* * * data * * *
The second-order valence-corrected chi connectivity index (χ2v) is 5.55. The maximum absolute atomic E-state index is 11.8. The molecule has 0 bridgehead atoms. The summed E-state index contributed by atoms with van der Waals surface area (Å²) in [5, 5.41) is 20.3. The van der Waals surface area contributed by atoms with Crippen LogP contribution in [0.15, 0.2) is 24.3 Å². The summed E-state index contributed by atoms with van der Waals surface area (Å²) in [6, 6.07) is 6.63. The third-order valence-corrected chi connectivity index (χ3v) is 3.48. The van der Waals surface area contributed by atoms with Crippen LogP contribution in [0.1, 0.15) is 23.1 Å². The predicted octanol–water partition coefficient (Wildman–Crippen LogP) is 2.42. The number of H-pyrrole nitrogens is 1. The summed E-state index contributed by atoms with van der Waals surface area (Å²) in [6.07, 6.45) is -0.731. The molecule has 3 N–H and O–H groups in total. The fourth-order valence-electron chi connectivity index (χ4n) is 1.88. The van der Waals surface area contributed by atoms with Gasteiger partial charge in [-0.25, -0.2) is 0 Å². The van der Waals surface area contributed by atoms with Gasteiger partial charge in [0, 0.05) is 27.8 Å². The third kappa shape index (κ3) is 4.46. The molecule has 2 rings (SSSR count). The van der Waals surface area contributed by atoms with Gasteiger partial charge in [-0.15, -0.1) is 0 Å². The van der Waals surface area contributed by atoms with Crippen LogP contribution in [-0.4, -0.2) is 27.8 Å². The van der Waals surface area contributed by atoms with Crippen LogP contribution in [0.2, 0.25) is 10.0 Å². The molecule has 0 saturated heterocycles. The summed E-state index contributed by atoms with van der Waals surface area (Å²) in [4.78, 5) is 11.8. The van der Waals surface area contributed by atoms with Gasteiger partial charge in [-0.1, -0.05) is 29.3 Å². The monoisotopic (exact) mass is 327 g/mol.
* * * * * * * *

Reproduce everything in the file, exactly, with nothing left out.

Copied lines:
The second-order valence-corrected chi connectivity index (χ2v) is 5.55. The maximum absolute atomic E-state index is 11.8. The molecule has 0 bridgehead atoms. The summed E-state index contributed by atoms with van der Waals surface area (Å²) in [5, 5.41) is 20.3. The van der Waals surface area contributed by atoms with Crippen LogP contribution in [0.15, 0.2) is 24.3 Å². The summed E-state index contributed by atoms with van der Waals surface area (Å²) in [6, 6.07) is 6.63. The third-order valence-corrected chi connectivity index (χ3v) is 3.48. The van der Waals surface area contributed by atoms with Crippen LogP contribution in [0.1, 0.15) is 23.1 Å². The predicted octanol–water partition coefficient (Wildman–Crippen LogP) is 2.42. The number of H-pyrrole nitrogens is 1. The summed E-state index contributed by atoms with van der Waals surface area (Å²) in [6.07, 6.45) is -0.731. The molecule has 3 N–H and O–H groups in total. The fourth-order valence-electron chi connectivity index (χ4n) is 1.88. The van der Waals surface area contributed by atoms with Gasteiger partial charge in [-0.25, -0.2) is 0 Å². The van der Waals surface area contributed by atoms with Gasteiger partial charge in [0, 0.05) is 27.8 Å². The third kappa shape index (κ3) is 4.46. The molecule has 2 rings (SSSR count). The van der Waals surface area contributed by atoms with Gasteiger partial charge in [-0.15, -0.1) is 0 Å². The van der Waals surface area contributed by atoms with Crippen LogP contribution in [-0.4, -0.2) is 27.8 Å². The van der Waals surface area contributed by atoms with Crippen LogP contribution in [0.2, 0.25) is 10.0 Å². The molecule has 0 saturated heterocycles. The summed E-state index contributed by atoms with van der Waals surface area (Å²) in [4.78, 5) is 11.8. The van der Waals surface area contributed by atoms with Gasteiger partial charge in [-0.1, -0.05) is 29.3 Å². The monoisotopic (exact) mass is 327 g/mol.